I trust my friends and family very much. When you’re down and need help, you can always count on your family and friends to bail you out, right? I’ve helped my friends move furniture, fix their cars, redecorate and many other things. They’ve also helped me in similar situations, but where does helping others stop? The old saying that a friend will help you move, but a good friend will help you move a body isn’t really that accurate. Sometimes we need our friends to leave us alone. Would you let a good friend help you drive and help you make driving decisions?
Each season that I worked on Canada’s Worst Driver as a judge, I would often hear how the participants would ask their passengers what they should do next. This was a common part of their everyday driving, but should it? Shouldn’t the decisions be made by the driver, not the passenger?
Being a proactive driver means you’re thinking ahead and anticipating what may happen and then respond early to avoid conflict. Being a proactive driver means you’ll have more time to make these decisions and not rely on your passengers. After all, your passenger may be wrong and they aren’t the ones pressing the gas and brake pedal and steering the vehicle out of harm’s way anyway.
We tend to make our every day events into habits. If you make a habit out of asking for constant help from your passenger, you’ll stop making your own choices. When I’m teaching students at Young Drivers of Canada I’ll show and explain how to do a skill one lesson and then review it. The next lesson they’ll have the chance to show me how much they can remember how to perform that skill. I don’t want them to rely on me to do their thinking for them. I won’t always be there to help, so they really need to make ‘thinking on their own’ a habit.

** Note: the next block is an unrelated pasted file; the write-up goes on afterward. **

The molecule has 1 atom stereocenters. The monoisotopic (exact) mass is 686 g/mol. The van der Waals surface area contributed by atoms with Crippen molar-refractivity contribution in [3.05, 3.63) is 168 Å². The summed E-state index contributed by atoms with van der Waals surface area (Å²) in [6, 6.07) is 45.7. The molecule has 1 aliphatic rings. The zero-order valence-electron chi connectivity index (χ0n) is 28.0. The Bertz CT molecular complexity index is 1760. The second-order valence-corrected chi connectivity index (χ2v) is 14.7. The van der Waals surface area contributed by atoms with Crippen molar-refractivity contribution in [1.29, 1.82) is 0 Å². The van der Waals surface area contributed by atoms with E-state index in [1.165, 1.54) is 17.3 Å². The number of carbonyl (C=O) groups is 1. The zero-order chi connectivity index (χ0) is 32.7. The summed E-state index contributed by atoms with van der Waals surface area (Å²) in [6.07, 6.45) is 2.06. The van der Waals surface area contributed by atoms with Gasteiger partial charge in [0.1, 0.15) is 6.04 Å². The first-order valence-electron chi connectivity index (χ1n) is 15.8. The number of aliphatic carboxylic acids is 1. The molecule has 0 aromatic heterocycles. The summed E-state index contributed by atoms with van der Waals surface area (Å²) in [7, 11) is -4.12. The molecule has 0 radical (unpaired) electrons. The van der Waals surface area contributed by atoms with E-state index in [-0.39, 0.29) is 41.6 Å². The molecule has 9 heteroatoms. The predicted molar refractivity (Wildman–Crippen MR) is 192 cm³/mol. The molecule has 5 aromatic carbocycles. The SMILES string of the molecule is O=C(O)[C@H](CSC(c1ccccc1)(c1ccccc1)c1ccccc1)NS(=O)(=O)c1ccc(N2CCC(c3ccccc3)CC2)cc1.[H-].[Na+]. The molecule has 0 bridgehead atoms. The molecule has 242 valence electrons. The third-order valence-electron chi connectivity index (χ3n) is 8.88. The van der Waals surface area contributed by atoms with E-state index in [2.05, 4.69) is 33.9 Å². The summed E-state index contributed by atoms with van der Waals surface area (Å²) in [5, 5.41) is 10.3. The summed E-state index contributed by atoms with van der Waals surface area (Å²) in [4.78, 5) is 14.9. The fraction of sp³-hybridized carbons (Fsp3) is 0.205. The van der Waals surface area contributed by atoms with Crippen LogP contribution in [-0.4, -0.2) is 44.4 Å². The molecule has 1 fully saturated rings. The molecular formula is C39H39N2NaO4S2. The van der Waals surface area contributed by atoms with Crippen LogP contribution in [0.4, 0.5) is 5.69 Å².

Considering that making decisions while driving can sometimes be seconds apart of one another, you won’t really have time to ask someone the question, wait for them to think of the answer and then reply to you. It has to be so quick that only you, the driver can decide what to do. The passengers that are riding with you should also be made aware of this.
I’ve met many people who have passengers that always try to make the driving decisions for the driver. They need to stop. They are forcing a new habit onto the driver; to always let the passenger make the driving decisions. During season one of Canada’s Worst Driver, there was a participant who constantly relied on their friend to make the decisions for them. I offered to take the friend in the vehicle to assess their driving ability and they weren’t as good of a driver as they thought. They told their friend, as did I, and the participant finally improved their driving. This was mainly because they were starting to rely on their own decisions and not their passenger.
Look well ahead and anticipate what may happen and make solid driving decisions. Make early choices and believe in your choices. After all, you’re the driver.